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“(The biotechnology program) has been extremely beneficial to me. It’s opened a lot of doors, and the professors have really helped explain to me how things work.”
Hometown: Norwood, MA
Aspirations: Obtain a bachelor’s degree in biotechnology and stay in the bio-pharma field.
Vladimir Klenov says he hated science when he was in high school – “It was one of my weakest subjects,” he notes. Today, he is thriving at MassBay’s world renowned Biotechnology program while working as a microbiologist at Bristol Myers Squibb, a prominent, global pharmaceutical company.
“What I learned here in terms of basic processes I apply at work,” he says. “It’s a little different because we’re involved in research at school and analysis at work, but my training at MassBay has made it much easier to learn new technologies at work – especially since I’m working on very similar equipment. Plus, if I don’t understand something at work I can always ask Dr. J (Dr. Bruce Jackson, Professor of Biotechnology) or Dr. (Mario) Raya (Life Sciences Facilitator in the Biotechnolgy program).”
Vladimir was 13 years old when his parents moved him from Moscow, Russia to Norwood, Massachusetts. His father and his older sister had already lived in America for more than a decade, but he came here knowing only one phrase in English: “I don’t understand.”
Vladimir eventually overcame the language barrier and essentially became a typical American teenager. After graduating Norwood High School in 2007, he put off college in favor of work. “I was basically a stupid kid,” he admits now. “I didn’t want to listen to anyone.” He had worked washing pots and delivering meals to patients at Norwood Hospital during high school, and after graduation was promoted to cook. But an in interest in electrical work took him to Peterson’s School for a three-month certificate in basic electricity. After less than a year working for an electric company, Vladimir was concerned about the stability of the industry.
Perhaps because his father had shifted careers many times in response to a changing economy, Vladimir was determined to find a sustainable career. He spoke to his girlfriend’s father who worked at Genzyme and was told the biotechnology field is a stable environment where you won’t lose your job if the economy goes south.
He decided to pursue biotechnology as a career, applying to UMass-Boston in 2008. He was eventually told he needed to earn 12 college credits before he could be admitted.
In 2009 he came to MassBay, figuring he would get the 12 credits and move on, but, he says, “I really liked it here. So I’ve decided to stay for my associate’s degree.”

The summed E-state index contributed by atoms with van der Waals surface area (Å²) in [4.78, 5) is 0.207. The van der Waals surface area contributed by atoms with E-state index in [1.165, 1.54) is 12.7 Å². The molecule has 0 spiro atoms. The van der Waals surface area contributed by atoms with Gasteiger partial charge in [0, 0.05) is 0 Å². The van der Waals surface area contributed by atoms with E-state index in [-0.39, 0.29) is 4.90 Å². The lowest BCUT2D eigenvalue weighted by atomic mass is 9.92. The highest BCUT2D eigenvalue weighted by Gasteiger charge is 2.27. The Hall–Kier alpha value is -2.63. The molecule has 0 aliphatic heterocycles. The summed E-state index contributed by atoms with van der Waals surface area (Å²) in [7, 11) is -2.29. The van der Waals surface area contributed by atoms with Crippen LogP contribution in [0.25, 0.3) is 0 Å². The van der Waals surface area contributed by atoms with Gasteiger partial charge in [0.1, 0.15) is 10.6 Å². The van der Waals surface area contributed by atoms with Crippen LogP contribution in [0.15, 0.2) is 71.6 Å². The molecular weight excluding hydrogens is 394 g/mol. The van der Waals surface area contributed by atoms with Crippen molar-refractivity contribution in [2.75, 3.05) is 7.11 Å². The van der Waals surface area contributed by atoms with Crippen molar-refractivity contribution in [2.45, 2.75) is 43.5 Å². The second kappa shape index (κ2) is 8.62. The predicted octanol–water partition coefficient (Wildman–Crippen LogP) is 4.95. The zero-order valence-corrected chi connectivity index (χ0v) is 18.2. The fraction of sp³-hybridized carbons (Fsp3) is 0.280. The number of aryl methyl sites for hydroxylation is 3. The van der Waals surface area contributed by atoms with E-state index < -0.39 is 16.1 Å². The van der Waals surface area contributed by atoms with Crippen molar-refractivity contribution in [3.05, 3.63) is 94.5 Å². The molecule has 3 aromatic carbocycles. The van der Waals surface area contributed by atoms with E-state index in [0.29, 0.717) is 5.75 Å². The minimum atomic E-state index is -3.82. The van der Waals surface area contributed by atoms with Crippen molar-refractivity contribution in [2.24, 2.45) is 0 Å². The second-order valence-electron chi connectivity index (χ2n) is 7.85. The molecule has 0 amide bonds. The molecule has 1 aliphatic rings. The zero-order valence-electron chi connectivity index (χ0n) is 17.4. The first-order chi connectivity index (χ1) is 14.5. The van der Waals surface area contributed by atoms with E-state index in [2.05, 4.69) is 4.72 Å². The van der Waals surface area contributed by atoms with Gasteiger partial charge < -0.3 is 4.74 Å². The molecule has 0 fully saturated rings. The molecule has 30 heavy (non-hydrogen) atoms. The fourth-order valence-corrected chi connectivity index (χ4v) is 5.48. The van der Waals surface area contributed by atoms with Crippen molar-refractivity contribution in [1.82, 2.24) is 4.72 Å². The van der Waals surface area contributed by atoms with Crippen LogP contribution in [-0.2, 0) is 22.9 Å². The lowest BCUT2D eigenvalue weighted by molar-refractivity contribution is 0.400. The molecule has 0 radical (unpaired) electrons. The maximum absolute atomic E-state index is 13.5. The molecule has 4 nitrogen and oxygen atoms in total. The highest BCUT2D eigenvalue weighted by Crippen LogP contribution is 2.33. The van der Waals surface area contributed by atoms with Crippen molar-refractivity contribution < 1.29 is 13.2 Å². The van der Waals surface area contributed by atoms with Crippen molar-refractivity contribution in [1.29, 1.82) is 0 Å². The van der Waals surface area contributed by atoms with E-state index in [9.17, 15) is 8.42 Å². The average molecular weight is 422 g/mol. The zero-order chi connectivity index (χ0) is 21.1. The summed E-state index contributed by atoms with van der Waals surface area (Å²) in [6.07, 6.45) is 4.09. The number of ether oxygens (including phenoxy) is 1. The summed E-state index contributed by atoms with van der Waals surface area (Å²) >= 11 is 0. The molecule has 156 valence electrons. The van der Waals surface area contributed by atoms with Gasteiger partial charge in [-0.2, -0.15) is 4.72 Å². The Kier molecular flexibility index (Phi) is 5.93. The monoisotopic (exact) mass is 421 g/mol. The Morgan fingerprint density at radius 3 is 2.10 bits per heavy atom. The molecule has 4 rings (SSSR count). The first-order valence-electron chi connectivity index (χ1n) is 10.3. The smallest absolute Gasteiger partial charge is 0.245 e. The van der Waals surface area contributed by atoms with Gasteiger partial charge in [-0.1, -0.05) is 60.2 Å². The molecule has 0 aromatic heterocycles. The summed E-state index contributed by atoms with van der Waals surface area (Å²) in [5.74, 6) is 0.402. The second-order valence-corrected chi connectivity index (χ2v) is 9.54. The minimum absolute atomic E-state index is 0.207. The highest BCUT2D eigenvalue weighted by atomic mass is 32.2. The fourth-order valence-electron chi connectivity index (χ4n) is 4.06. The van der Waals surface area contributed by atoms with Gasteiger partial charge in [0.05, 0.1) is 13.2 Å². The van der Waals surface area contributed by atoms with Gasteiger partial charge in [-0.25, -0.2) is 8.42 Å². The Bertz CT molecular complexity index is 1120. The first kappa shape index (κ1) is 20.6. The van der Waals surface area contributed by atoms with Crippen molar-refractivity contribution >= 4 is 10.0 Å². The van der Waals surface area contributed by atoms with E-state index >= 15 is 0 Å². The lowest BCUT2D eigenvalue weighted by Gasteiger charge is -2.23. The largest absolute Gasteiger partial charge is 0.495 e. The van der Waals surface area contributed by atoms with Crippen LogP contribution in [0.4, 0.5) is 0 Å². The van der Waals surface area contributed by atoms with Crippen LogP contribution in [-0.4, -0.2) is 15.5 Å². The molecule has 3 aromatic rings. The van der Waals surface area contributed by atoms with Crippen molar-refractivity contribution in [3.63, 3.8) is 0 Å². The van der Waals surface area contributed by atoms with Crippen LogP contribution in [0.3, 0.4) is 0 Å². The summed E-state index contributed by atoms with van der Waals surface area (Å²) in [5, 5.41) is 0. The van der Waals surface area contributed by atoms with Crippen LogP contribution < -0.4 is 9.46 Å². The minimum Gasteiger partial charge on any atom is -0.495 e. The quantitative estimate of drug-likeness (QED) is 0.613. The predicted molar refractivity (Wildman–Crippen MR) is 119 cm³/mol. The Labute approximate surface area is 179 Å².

With an undecided major at first, Vladimir began taking prerequisite courses (“I always had a problem with English writing – can’t do that for the life of me!” he notes.), eventually speaking to Dr. Raya about MassBay’s biotechnology program. Dr. Raya encouraged him to take BIO 101 and pre-calculus, and he began the biotechnology rotation (general biotechnology, cell culture, protein analysis). “I still kind of disliked it at first,” Vladimir admits. “I figured it was just something I’d have to put up with. But it began to grow on me.”
Because he is working and attending school on a part-time basis, he has a ways to go before he earns his degree “I should be on track to graduate in spring 2013,” he says.
He also says it was Dr. Raya who helped him land his current job at Bristol Myers Squibb. “Dr. Raya told me about a career open house they were having, and I went. They encouraged me to apply as a contractor, and even though it required a bachelor’s degree I was hired.” After just six months on the job, Vladimir applied for a full time position and was told that a bachelor’s degree was required. He was considering moving on from the company when they called him back to tell him they changed their mind. He’s been with the company as a full time microbiologist since December, 2011.
“I am testing water and materials they use for drug production to ensure it’s clean – basically validating the process,” he explains.
While Vladimir’s main goal is to earn a bachelors degree in biotechnology (“I’ll go to one of the UMass schools,” he notes, “Probably UMass-Boston.”), he expects to continue working in the bio-pharma industry “definitely for the next 10 years.” He is weighing the trade-off of earning more money working in the industry against doing research, which is “more interesting but doesn’t pay as well.”
For now, however, Vladimir is simply enjoying his time at MassBay. “(The biotechnology program) has been extremely beneficial to me. It’s opened a lot of doors, and the professors have really helped explain to me how things work.”
“It means a lot just knowing someone cares,” he continues, “It’s not just, `here’s a book, read it, goodbye.’”